Dirty exterior. Overpurchased. Funkily shaped.
These are some of the reasons grocers reject fruit and vegetable shipments, though they probably don’t wrinkle their noses when inspecting pallets of food and say, “No, these are too funkily shaped.”
But it’s true that fruits and vegetables are judged by their exteriors.
At least 25% percent of food produced in the U.S. goes to waste; fresh fruits and vegetables often get tossed because of surface blemishes or surplus harvests.
One company is on a mission to save that rejected produce and put it to good use in communities near Baltimore, Washington, D.C. and Philadelphia.
How Hungry Harvest Works
Baltimore-based Hungry Harvest recovers produce that would normally be thrown away when shipments don’t meet standards or grocers reject them.
The produce gets sorted into packages that work for consumers, ranging from a $15-per-week “mini harvest” box to a “super organic harvest” box priced at $55 per week. In between, there are options for fruit lovers and veggie heads, and there’s even an “office harvest” box packed with fruit perfect for snacking.
For every order placed with the company, Hungry Harvest donates 1 to 2 pounds of produce to community partners that make sure it reaches to people who don’t have much access to fresh food.
Can You Dig This Ugly Fresh Produce?
As our Washington, D.C. correspondent for most of the year, I signed up for a $15 mini harvest. Hungry Harvest delivers Friday through Monday, with trucks heading to certain areas at the same date and time each week.
On Friday, I received an email with details about the shipment I’d receive on Sunday morning:
3 Golden Delicious apples
3 yellow potatoes
1 container of cabernet tomatoes
1 head of broccoli
1 navel orange
1 head of romaine lettuce
2 yellow squashes
1 red onion
1 container of blackberries
I also got to see why the original buyer had rejected everything in my shipment. Surplus product or scarred skin prevented most of the items in my mid-October box from making the cut.
My favorite? The green peppers, which came with this story: “Some of the packaging was bumped by a forklift or some other vehicle and it broke some of the cases that the produce was packed into. So the original retail outlet rejected the entire batch. Nothing wrong with the produce, it’s just another day in this crazy world.”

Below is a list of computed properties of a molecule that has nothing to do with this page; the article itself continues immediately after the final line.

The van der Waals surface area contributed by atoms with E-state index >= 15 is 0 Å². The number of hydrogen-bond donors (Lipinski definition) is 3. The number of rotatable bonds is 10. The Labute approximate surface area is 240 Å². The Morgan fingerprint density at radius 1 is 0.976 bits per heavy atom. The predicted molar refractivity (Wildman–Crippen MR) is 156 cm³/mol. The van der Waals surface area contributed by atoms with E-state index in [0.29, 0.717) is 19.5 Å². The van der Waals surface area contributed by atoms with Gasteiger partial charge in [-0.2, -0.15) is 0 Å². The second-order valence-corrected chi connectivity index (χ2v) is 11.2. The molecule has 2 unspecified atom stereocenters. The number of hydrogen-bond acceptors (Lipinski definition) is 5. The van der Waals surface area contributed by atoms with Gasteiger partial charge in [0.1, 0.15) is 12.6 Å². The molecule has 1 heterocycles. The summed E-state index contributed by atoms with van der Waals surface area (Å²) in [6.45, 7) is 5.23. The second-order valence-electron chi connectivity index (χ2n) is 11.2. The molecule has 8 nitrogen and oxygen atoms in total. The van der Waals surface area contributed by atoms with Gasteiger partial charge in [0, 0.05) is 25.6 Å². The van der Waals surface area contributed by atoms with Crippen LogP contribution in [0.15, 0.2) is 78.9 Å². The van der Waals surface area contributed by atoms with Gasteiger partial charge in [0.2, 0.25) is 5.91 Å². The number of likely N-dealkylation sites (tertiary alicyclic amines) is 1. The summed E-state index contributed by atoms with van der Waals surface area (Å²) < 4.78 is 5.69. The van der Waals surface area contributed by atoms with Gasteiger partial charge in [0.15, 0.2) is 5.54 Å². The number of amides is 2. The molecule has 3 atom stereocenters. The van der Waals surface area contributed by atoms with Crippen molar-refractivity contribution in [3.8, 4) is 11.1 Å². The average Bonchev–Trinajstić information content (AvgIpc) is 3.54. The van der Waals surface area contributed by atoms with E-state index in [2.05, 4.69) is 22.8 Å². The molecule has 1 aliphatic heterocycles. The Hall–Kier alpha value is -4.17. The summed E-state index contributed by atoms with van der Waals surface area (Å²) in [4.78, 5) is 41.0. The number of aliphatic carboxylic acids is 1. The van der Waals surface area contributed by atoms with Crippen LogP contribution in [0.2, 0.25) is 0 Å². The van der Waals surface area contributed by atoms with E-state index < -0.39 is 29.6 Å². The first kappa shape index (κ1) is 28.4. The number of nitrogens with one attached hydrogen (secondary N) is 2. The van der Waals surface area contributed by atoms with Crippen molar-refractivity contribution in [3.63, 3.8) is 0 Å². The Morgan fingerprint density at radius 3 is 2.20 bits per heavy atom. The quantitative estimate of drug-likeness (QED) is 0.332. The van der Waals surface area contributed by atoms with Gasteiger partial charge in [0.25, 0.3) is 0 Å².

When I opened the box, I couldn’t tell that anything was “wrong” with any of the produce. The broccoli looked fresh. The blackberries were plump. The red onion was small, as were the potatoes. But nothing looked worthy of rejection.
“Everything looks exactly like I would buy in the grocery store or at the farmers market,” I reported to my curious co-workers.
“No bumps, no bruises, no weird marks. I’m about to make the best salad ever tonight.”
But Does It Taste Good?
As for taste, this small box packed a flavorful punch. I shared my box with my two roommates to prevent food waste. The kiwis were tart, the blackberries sweetened plain Greek yogurt, and I did indeed make the best salad ever.
And because so much of what came in my mini harvest was snackable, I wasn’t worried about how I would use the contents — unlike friends who have been excited about participating in farm-share programs, only to be overwhelmed with the quantity and uniqueness of the supplies.
The Vegetable Verdict
There’s no way I could have bought so much produce in the city for just $15. And while other farm-share programs require local pickup and have limited size options (big or bigger), Hungry Harvest seems like the perfect fit for small households – especially car-free ones.
The only problem: that limited delivery area! The company said it will begin expanding its delivery territory within the mid-Atlantic (get ready, New Jersey!) before venturing to new places — which means we in Florida may be waiting a while.
Your Turn: How do you shop for fruits and veggies?
Lisa Rowan is a writer and producer at The Penny Hoarder. She was previously the unofficial Washington, D.C. correspondent.